Q: What is the single most important thing that youve learned about your debting experience?
Youve done an incredible job of pivoting your financial struggles into success as an author and a businessman. If you could rewind the tape and change one thing about your life, what would it be?
I’d like to clear the air. I’ve never made a purposeful intention of being successful because of my debt. My motto is ‘If you do good things, good things will happen’.
Any success I have is directly related to my singular focus on always trying to to the right thing to help people as best I can.
If I could change one thing about my debt experience I would say I should not have lived with my bankruptcy secret for ten years before going public with it. My assumptions and fear of what people would think were all wrong. Going public with it was one of the most liberating things in my life and I have the Washington Post to thank for that.”
Q: Youve really dedicated yourself to a life of service that includes your non-profit work with the Myvesta Foundation. Who benefits more from the service work you do, yourself or the people youre actually helping?
“I have founded and run nonprofit groups in both the U.S. And UK but the Myvesta Foundation is a for profit entity.
What I learned from my experience in the nonprofit world is that most people don’t realize nonprofits of all types make a lot of profit, they just don’t pay tax on it. The nonprofit label has to do with their tax status, not the way they make money.
As a for-profit social enterprise, the Myvesta Foundation pays tax which helps others and we help people at the same time. It’s probably the more all around holistic approach to helping.
My focus is always on helping others.”
Q: Saying that you have diverse interests is a gross understatement. Youre a licensed pilot, an experienced photojournalist, including a stint as a freelancer for Rolling Stone. You were even licensed and trained as an ophthalmic surgical assistant. So that begs the question — what do you want to be when you grow up?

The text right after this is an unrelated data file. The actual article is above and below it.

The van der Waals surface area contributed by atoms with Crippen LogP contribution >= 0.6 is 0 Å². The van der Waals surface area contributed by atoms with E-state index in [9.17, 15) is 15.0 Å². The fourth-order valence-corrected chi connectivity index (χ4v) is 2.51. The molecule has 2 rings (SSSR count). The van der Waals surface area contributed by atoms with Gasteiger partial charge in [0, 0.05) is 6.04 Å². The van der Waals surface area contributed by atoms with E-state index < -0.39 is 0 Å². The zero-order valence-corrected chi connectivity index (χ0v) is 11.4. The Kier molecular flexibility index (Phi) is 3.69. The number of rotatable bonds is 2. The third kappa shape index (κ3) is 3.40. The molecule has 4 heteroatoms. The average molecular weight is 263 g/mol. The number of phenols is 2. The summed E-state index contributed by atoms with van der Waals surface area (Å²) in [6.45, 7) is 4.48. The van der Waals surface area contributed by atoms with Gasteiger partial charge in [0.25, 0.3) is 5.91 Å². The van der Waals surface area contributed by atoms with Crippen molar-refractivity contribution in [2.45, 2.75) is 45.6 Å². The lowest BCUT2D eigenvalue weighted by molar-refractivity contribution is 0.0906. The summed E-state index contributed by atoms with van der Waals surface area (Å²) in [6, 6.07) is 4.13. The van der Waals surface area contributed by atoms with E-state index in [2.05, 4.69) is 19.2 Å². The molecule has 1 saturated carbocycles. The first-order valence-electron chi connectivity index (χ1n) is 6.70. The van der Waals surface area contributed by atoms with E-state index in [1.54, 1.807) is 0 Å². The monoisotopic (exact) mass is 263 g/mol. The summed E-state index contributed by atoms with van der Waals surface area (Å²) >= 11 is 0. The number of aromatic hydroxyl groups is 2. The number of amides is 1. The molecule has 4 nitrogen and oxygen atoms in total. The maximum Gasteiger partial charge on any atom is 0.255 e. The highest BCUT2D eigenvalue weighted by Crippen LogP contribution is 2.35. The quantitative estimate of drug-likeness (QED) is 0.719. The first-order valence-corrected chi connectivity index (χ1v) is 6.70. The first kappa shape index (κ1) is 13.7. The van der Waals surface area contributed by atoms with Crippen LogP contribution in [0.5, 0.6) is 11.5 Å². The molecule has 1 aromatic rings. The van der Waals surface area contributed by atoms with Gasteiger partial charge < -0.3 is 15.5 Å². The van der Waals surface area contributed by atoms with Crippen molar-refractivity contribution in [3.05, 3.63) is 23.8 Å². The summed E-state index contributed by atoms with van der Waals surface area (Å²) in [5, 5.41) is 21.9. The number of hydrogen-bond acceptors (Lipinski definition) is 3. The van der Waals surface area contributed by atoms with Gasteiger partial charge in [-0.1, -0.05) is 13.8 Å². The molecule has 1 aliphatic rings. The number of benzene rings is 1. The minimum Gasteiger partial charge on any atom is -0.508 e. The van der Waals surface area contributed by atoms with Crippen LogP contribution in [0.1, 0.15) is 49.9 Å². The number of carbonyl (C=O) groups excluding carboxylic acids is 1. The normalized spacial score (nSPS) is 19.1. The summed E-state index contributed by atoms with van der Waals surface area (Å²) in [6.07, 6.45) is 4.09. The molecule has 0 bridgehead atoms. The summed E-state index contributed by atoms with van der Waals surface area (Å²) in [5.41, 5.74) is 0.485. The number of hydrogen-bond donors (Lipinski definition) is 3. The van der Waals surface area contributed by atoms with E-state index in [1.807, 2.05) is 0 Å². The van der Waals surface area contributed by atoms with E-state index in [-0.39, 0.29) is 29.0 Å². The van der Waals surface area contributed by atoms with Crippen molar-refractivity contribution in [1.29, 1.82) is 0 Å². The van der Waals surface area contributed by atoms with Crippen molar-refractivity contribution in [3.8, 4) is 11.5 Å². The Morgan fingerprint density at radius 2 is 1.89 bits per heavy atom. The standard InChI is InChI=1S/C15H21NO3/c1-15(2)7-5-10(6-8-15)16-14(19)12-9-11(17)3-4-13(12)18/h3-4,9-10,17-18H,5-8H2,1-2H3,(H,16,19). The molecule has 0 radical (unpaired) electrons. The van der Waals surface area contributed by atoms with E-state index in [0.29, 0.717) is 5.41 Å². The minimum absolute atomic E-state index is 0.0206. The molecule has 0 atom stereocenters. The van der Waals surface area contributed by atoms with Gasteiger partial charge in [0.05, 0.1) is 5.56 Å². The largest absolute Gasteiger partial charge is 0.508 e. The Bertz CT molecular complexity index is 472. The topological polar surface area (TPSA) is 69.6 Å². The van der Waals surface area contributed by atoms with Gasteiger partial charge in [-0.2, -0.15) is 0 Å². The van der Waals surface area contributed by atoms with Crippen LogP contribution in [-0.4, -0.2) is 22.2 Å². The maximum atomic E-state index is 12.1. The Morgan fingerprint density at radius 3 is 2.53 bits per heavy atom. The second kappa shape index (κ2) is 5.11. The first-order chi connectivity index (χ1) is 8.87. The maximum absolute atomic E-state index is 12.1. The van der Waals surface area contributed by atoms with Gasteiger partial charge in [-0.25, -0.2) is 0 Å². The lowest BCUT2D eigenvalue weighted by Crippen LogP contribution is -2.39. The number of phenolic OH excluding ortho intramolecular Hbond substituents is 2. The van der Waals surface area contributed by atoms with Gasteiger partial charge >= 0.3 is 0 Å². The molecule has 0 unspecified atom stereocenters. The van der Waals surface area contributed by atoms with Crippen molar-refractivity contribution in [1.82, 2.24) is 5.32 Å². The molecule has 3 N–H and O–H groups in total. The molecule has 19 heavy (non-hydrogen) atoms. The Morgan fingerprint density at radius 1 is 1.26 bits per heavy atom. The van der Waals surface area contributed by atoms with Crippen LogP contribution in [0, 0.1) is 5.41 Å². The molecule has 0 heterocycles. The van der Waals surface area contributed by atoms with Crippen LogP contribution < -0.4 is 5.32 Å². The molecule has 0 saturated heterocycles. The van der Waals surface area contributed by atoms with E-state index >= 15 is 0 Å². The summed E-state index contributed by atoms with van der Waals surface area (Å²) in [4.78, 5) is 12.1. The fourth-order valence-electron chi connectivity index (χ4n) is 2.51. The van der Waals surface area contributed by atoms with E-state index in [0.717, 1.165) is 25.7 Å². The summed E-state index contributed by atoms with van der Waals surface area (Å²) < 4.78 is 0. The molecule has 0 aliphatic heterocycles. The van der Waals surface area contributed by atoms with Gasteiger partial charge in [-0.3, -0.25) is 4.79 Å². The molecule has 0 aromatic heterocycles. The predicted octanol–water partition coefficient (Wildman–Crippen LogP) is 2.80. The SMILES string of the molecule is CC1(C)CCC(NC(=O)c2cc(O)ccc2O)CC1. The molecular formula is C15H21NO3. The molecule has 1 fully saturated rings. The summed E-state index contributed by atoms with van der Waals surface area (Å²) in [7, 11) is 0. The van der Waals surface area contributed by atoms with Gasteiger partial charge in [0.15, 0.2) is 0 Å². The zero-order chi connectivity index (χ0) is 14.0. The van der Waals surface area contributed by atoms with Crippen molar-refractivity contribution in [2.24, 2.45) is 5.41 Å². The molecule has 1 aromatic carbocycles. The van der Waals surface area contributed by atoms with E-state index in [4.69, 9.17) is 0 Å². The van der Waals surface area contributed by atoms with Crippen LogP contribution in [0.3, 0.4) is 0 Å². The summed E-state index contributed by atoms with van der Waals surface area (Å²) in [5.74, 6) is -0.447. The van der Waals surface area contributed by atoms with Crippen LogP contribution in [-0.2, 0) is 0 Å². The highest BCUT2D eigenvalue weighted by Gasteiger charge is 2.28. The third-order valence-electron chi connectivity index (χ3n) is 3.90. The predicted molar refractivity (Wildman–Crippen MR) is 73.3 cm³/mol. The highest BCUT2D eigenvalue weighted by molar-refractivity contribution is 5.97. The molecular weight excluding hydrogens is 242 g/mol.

“I’ll let you know. LOL. It certainly was not to be a debt coach. I didn’t set this as a destination, life just led me here.
I have no aspirations on being any one particular thing and I’ve achieved many of my dreams already.
I’m a consumer advocate, pilot, motorcyclist and a scuba diver. I’ve driven a F1 race car (just for a day) and flown a DC-3, I’ve been to the White House as part of the press, I’ve traveled many places around the world and lived overseas in Africa and the UK.
For me I guess there is no destination, just a journey.”
Q: Whats your stance on credit cards? Useful? Or the root of all evil?
“A credit card is safer to use than a debit card. It is nothing more than an instrument to make a financial transaction. It is not the root of all evil, no more than having sharp knives in your kitchen, even though they could kill people.
A point that many people don’t understand is that debt is never the problem. Debt is the symptom and byproduct of the problem.
As someone once said to me, ‘Shopping is my heroin and my Discover Card is the needle.’ That sums it up nicely.”
Q: What are you most grateful for about your Get Out of Debt Guy experience?
Thank you Steve for taking the time with us. Your story and your life’s experience is a true inspiration.